Empowered Learning?(Blog Post No.1)

The first ISTE standard for students is about being an EMPOWERED LEARNER. It is a good feeling for a kid to be able to pick out what they want to learn. Perhaps, it is one of the most important habits students can form.

I remember taking trips to the public library with my mom. It seemed like every week we would go and check out books. I had my own library card and felt very grown when I could use it. I felt like I had access to all the world’s knowledge.

I would usually start in the same area that my mom would drop me off in the children’s book section. I would always wander away in search of more interesting books. As I journeyed and browse about the stacks and stacks of books, I felt like I was shopping. I could browse and look at most of what I wanted, and love finding the history section. The books, way beyond what I could read, often had pictures or diagrams of pictures with just enough captioning for an eight-year to grasp something of worth.

I know what I was doing was not really organized, but I felt like an empowered learner. Maybe it just my examining of what I remember, but I feel like I was able to take control of what I was learning during these trips to the library.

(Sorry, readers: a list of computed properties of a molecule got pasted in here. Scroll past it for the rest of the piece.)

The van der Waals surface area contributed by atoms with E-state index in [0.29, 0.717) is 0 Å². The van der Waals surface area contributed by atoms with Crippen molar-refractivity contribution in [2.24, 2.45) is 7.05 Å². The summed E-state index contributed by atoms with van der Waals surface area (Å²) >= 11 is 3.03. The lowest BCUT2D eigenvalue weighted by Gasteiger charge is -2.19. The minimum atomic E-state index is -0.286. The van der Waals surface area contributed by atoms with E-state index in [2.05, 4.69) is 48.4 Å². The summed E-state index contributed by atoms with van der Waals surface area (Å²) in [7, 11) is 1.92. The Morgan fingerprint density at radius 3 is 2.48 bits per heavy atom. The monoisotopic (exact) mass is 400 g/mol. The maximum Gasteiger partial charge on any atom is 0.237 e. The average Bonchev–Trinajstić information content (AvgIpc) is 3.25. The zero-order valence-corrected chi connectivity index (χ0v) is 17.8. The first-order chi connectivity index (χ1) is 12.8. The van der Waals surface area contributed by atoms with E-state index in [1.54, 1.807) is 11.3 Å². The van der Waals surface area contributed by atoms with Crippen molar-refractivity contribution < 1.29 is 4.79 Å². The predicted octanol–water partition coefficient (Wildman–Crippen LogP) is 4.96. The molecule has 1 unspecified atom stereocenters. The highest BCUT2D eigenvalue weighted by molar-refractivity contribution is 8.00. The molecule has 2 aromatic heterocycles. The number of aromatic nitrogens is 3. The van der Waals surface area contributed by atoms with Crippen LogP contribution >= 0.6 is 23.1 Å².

I wonder how that experience would have been different in today’s modern world where information is much more accessible; and much lighter than a bag full of books. Is the experience of linking from one Wikipedia page to the next meaningful learning? Has the digital online google machine world devalued the meaningful independent learning that I experienced when I was young? Hmmmmmm. I wonder.


One thought on “Empowered Learning?(Blog Post No.1)

  1. Excellent graphic! Your description of wandering about the library as a kid sounds like the precursor to surfing the web! Less change for distractions and animated cat .gifs back then, though.

    To answer the questions you pose at the end of your post, I do feel that drawing connections and linking between wikis, blogs, etc. is meaningful learning, both as a cognitive exercise and as a 21st-century skill. I don’t think that modern technology has devalued your childhood experiences. If anything, it has made wandering about and seeking information even easier than it used to be!


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